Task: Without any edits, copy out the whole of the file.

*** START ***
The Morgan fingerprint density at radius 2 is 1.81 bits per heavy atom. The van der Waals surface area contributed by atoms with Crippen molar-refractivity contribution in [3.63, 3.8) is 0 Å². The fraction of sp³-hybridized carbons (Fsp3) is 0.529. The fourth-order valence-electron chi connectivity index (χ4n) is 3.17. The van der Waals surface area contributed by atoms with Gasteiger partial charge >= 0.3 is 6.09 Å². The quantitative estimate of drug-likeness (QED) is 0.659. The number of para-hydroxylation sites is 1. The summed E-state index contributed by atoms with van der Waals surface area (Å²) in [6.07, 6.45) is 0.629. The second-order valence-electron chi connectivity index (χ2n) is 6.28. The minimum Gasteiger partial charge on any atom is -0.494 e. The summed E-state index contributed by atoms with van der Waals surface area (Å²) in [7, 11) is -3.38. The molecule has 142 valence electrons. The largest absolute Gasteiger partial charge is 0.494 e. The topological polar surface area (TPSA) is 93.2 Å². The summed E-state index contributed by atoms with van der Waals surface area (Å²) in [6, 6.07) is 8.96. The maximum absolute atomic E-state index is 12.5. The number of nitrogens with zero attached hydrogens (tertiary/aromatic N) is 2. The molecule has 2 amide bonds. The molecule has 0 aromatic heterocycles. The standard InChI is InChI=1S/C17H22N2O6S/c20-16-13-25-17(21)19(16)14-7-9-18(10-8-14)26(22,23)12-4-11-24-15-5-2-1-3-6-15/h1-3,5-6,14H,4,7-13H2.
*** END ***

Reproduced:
The Morgan fingerprint density at radius 2 is 1.81 bits per heavy atom. The van der Waals surface area contributed by atoms with Crippen molar-refractivity contribution in [3.63, 3.8) is 0 Å². The fraction of sp³-hybridized carbons (Fsp3) is 0.529. The fourth-order valence-electron chi connectivity index (χ4n) is 3.17. The van der Waals surface area contributed by atoms with Gasteiger partial charge >= 0.3 is 6.09 Å². The quantitative estimate of drug-likeness (QED) is 0.659. The number of para-hydroxylation sites is 1. The summed E-state index contributed by atoms with van der Waals surface area (Å²) in [6.07, 6.45) is 0.629. The second-order valence-electron chi connectivity index (χ2n) is 6.28. The minimum Gasteiger partial charge on any atom is -0.494 e. The summed E-state index contributed by atoms with van der Waals surface area (Å²) in [7, 11) is -3.38. The molecule has 142 valence electrons. The largest absolute Gasteiger partial charge is 0.494 e. The topological polar surface area (TPSA) is 93.2 Å². The summed E-state index contributed by atoms with van der Waals surface area (Å²) in [6, 6.07) is 8.96. The maximum absolute atomic E-state index is 12.5. The number of nitrogens with zero attached hydrogens (tertiary/aromatic N) is 2. The molecule has 2 amide bonds. The molecule has 0 aromatic heterocycles. The standard InChI is InChI=1S/C17H22N2O6S/c20-16-13-25-17(21)19(16)14-7-9-18(10-8-14)26(22,23)12-4-11-24-15-5-2-1-3-6-15/h1-3,5-6,14H,4,7-13H2.